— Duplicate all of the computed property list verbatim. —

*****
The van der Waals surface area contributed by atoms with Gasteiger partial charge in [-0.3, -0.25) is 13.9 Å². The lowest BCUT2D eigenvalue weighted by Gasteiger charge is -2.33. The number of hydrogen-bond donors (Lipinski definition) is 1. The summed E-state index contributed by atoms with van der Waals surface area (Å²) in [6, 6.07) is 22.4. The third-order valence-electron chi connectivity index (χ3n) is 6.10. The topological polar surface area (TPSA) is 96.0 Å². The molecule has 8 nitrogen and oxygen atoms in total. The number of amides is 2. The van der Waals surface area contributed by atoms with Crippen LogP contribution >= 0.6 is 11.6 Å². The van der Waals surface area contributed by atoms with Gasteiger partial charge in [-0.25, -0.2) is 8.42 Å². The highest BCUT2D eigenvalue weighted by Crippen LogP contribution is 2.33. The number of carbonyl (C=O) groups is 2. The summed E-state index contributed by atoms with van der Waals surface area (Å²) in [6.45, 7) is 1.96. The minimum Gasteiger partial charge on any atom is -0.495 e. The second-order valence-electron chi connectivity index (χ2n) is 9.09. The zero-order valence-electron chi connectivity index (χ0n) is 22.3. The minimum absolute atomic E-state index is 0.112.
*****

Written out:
The van der Waals surface area contributed by atoms with Gasteiger partial charge in [-0.3, -0.25) is 13.9 Å². The lowest BCUT2D eigenvalue weighted by Gasteiger charge is -2.33. The number of hydrogen-bond donors (Lipinski definition) is 1. The summed E-state index contributed by atoms with van der Waals surface area (Å²) in [6, 6.07) is 22.4. The third-order valence-electron chi connectivity index (χ3n) is 6.10. The topological polar surface area (TPSA) is 96.0 Å². The molecule has 8 nitrogen and oxygen atoms in total. The number of amides is 2. The van der Waals surface area contributed by atoms with Crippen LogP contribution >= 0.6 is 11.6 Å². The van der Waals surface area contributed by atoms with Gasteiger partial charge in [-0.25, -0.2) is 8.42 Å². The highest BCUT2D eigenvalue weighted by Crippen LogP contribution is 2.33. The number of carbonyl (C=O) groups is 2. The summed E-state index contributed by atoms with van der Waals surface area (Å²) in [6.45, 7) is 1.96. The minimum Gasteiger partial charge on any atom is -0.495 e. The second-order valence-electron chi connectivity index (χ2n) is 9.09. The zero-order valence-electron chi connectivity index (χ0n) is 22.3. The minimum absolute atomic E-state index is 0.112.